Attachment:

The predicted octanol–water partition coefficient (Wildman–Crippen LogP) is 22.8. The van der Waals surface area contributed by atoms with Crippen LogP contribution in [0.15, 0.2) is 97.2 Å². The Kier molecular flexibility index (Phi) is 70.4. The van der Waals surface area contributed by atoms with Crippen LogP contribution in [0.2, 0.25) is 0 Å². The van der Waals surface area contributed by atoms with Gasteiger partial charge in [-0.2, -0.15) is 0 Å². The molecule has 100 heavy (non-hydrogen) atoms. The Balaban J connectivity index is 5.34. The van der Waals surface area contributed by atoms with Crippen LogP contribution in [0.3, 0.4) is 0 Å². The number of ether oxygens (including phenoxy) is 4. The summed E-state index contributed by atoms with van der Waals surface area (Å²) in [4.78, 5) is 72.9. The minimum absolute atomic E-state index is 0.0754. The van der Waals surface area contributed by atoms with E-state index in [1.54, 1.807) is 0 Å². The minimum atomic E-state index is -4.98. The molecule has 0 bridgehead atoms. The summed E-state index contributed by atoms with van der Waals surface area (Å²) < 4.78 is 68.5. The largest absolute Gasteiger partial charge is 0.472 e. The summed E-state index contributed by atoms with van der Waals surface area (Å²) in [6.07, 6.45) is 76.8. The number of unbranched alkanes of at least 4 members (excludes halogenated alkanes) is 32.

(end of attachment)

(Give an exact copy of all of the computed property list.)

The predicted octanol–water partition coefficient (Wildman–Crippen LogP) is 22.8. The van der Waals surface area contributed by atoms with Crippen LogP contribution in [0.15, 0.2) is 97.2 Å². The Kier molecular flexibility index (Phi) is 70.4. The van der Waals surface area contributed by atoms with Crippen LogP contribution in [0.2, 0.25) is 0 Å². The van der Waals surface area contributed by atoms with Gasteiger partial charge in [-0.2, -0.15) is 0 Å². The molecule has 100 heavy (non-hydrogen) atoms. The Balaban J connectivity index is 5.34. The van der Waals surface area contributed by atoms with Crippen LogP contribution in [0.3, 0.4) is 0 Å². The number of ether oxygens (including phenoxy) is 4. The summed E-state index contributed by atoms with van der Waals surface area (Å²) in [4.78, 5) is 72.9. The minimum absolute atomic E-state index is 0.0754. The van der Waals surface area contributed by atoms with E-state index in [1.54, 1.807) is 0 Å². The minimum atomic E-state index is -4.98. The molecule has 0 bridgehead atoms. The summed E-state index contributed by atoms with van der Waals surface area (Å²) < 4.78 is 68.5. The largest absolute Gasteiger partial charge is 0.472 e. The summed E-state index contributed by atoms with van der Waals surface area (Å²) in [6.07, 6.45) is 76.8. The number of unbranched alkanes of at least 4 members (excludes halogenated alkanes) is 32.